# How to Find a Specific Coordinate for Small Basic? • ### Question

• Hi and thanks for reading my request.

Currently, I am running into problems trying to figure out what the X and Y coordinates are for moving object named Ball. I have published the small basic game so the code can be seen by importing it into your small basic program by importing FGZ797.

To shoot the bullet, you must press the key 'A.'

Is there any coordinate or command to find out the coordinates of the moving object and apply it? I am using Shape.Animation to make the Ball move, however, I would like the ball to stop when the bullet enters anywhere in the Ball's terrain. Is there any possible way to do this with the current code I have? I am very new to small basic and would greatly appreciate any intended help.

My main concern really is what should I put into the If command here highlighted in bold. I am unsure on what to do to get the desired effect of the ball stopping when the bullet "hits."

If (Bulletx = x) Then
Hit = "true"
If Hit = "true" Then
Shapes.Animate(Ball,x,y,0)
Sound.PlayClickAndWait()
Program.Delay(200)
GraphicsWindow.Clear()
Ship()
Endif
Endif

Once again, thanks for all the help. Any support would be appreciated.
Thursday, March 18, 2010 5:55 PM

• You need to know the position of the target and bullet, X and Y coordinates of both.

You can then check for a hit by checking if they overlap, or perhaps easier is to check the distance between the objects.

If the bullet is at (bX,bY) and the target is at (tX,tY), then the distance between them is

dist = Math.SquareRoot((bX-tX)*(bX-tX) + (bY-tY)*(bY-tY))

Then, in your if you need:

If (dist < distMin) Then
Hit = "True"
...

where distMin is some variable holding a minimum distance before they collide.

Also, note that shapes are drawn from the top left corner, so if you want to position an object at (X,Y) and its width is W and height is H, then you need:

Shapes.Move(shape,X-W/2,Y-H/2)

This is using the Shapes.Move , which will be much easier than Shapes.Animate, because you always know where the shape is since had to give it the coordinates - this is how all of the action type games are made in SmallBasic, the Animate isn't really very interactive as you discovered, since we don't know where it is while it is moving.

Also, looking at your code, you should consider having a main game loop, where all the movement update is done and just calls subroutines to do specific tasks and act on the variable changes triggered by the event calls.

You are well on the way though.

This is some of the ideas in your code - by no means finished in any way FGZ797-0.
Thursday, March 18, 2010 7:54 PM

### All replies

• You need to know the position of the target and bullet, X and Y coordinates of both.

You can then check for a hit by checking if they overlap, or perhaps easier is to check the distance between the objects.

If the bullet is at (bX,bY) and the target is at (tX,tY), then the distance between them is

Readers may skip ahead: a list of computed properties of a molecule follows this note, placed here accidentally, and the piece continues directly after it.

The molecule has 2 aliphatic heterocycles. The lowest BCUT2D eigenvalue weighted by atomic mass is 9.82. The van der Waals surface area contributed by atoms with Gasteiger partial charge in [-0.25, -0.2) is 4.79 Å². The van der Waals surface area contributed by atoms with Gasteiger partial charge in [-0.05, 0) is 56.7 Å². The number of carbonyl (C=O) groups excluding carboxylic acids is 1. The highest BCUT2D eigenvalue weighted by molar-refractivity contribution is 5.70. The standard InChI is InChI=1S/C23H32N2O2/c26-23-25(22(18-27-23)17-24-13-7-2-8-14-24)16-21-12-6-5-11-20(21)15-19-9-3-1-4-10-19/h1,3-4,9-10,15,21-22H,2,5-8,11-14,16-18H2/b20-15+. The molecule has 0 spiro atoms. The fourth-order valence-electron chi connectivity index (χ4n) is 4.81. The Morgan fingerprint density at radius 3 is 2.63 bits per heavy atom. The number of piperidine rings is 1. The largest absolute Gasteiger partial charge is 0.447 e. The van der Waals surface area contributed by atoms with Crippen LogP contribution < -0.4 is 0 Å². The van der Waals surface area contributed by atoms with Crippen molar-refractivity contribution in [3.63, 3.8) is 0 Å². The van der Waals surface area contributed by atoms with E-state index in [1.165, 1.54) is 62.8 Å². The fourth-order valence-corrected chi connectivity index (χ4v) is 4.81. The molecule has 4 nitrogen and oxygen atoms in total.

dist = Math.SquareRoot((bX-tX)*(bX-tX) + (bY-tY)*(bY-tY))

Then, in your if you need:

If (dist < distMin) Then
Hit = "True"
...

where distMin is some variable holding a minimum distance before they collide.

Also, note that shapes are drawn from the top left corner, so if you want to position an object at (X,Y) and its width is W and height is H, then you need:

Shapes.Move(shape,X-W/2,Y-H/2)

This is using the Shapes.Move , which will be much easier than Shapes.Animate, because you always know where the shape is since had to give it the coordinates - this is how all of the action type games are made in SmallBasic, the Animate isn't really very interactive as you discovered, since we don't know where it is while it is moving.

Also, looking at your code, you should consider having a main game loop, where all the movement update is done and just calls subroutines to do specific tasks and act on the variable changes triggered by the event calls.

You are well on the way though.

This is some of the ideas in your code - by no means finished in any way FGZ797-0.
Thursday, March 18, 2010 7:54 PM
• I love litdev's solutions because so often they go beyond programing basic and include some branch of science.

I think another approuch or slight variation of his(?) solution is to split one move or animation into a series of moves.  If you where to split it into 2 moves/animations you could check locations (Moves -1) or 1 times.  If you were to split the move into 100 moves using a simple for loop, for example you would have 99 checks and a much better chance of trapping a collision.  At some point the number of splits would become unporductive and an interesting question would be to determine that point.

If you want to crank it up a level or two, what if you where to take the faster object, in this case the bullet, and plot it's location by a fraction of a second.  Again the smaller the time interval the more accurate the collision trap.  Applying some physics, you should also be able to plot the direction and speed of the ball after the collision.  How you would do this we would need Litdev's science brain!
Thursday, March 18, 2010 8:36 PM